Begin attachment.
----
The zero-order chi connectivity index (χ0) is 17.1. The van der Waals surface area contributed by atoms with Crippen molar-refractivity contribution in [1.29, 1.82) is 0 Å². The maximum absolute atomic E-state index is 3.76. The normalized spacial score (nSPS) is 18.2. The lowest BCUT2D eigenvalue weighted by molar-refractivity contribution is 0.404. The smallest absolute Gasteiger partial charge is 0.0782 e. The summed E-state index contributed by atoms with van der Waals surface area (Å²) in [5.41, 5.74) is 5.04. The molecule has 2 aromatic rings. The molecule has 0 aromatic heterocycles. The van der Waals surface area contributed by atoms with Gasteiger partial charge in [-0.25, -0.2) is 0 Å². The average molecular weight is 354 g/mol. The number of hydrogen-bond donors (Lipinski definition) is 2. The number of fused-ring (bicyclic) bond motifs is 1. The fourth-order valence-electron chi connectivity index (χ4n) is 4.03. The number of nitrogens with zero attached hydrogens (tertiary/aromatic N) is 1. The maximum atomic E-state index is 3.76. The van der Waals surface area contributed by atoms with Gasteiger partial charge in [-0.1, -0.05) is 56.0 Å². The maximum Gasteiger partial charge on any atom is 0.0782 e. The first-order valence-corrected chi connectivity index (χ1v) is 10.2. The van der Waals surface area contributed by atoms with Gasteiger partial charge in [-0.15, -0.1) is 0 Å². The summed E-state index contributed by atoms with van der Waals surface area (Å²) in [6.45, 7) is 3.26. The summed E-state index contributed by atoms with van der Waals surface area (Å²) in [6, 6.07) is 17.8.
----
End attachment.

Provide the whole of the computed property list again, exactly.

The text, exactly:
The zero-order chi connectivity index (χ0) is 17.1. The van der Waals surface area contributed by atoms with Crippen molar-refractivity contribution in [1.29, 1.82) is 0 Å². The maximum absolute atomic E-state index is 3.76. The normalized spacial score (nSPS) is 18.2. The lowest BCUT2D eigenvalue weighted by molar-refractivity contribution is 0.404. The smallest absolute Gasteiger partial charge is 0.0782 e. The summed E-state index contributed by atoms with van der Waals surface area (Å²) in [5.41, 5.74) is 5.04. The molecule has 2 aromatic rings. The molecule has 0 aromatic heterocycles. The van der Waals surface area contributed by atoms with Gasteiger partial charge in [-0.25, -0.2) is 0 Å². The average molecular weight is 354 g/mol. The number of hydrogen-bond donors (Lipinski definition) is 2. The number of fused-ring (bicyclic) bond motifs is 1. The fourth-order valence-electron chi connectivity index (χ4n) is 4.03. The number of nitrogens with zero attached hydrogens (tertiary/aromatic N) is 1. The maximum atomic E-state index is 3.76. The van der Waals surface area contributed by atoms with Gasteiger partial charge in [-0.1, -0.05) is 56.0 Å². The maximum Gasteiger partial charge on any atom is 0.0782 e. The first-order valence-corrected chi connectivity index (χ1v) is 10.2. The van der Waals surface area contributed by atoms with Gasteiger partial charge in [-0.15, -0.1) is 0 Å². The summed E-state index contributed by atoms with van der Waals surface area (Å²) in [6.45, 7) is 3.26. The summed E-state index contributed by atoms with van der Waals surface area (Å²) in [6, 6.07) is 17.8.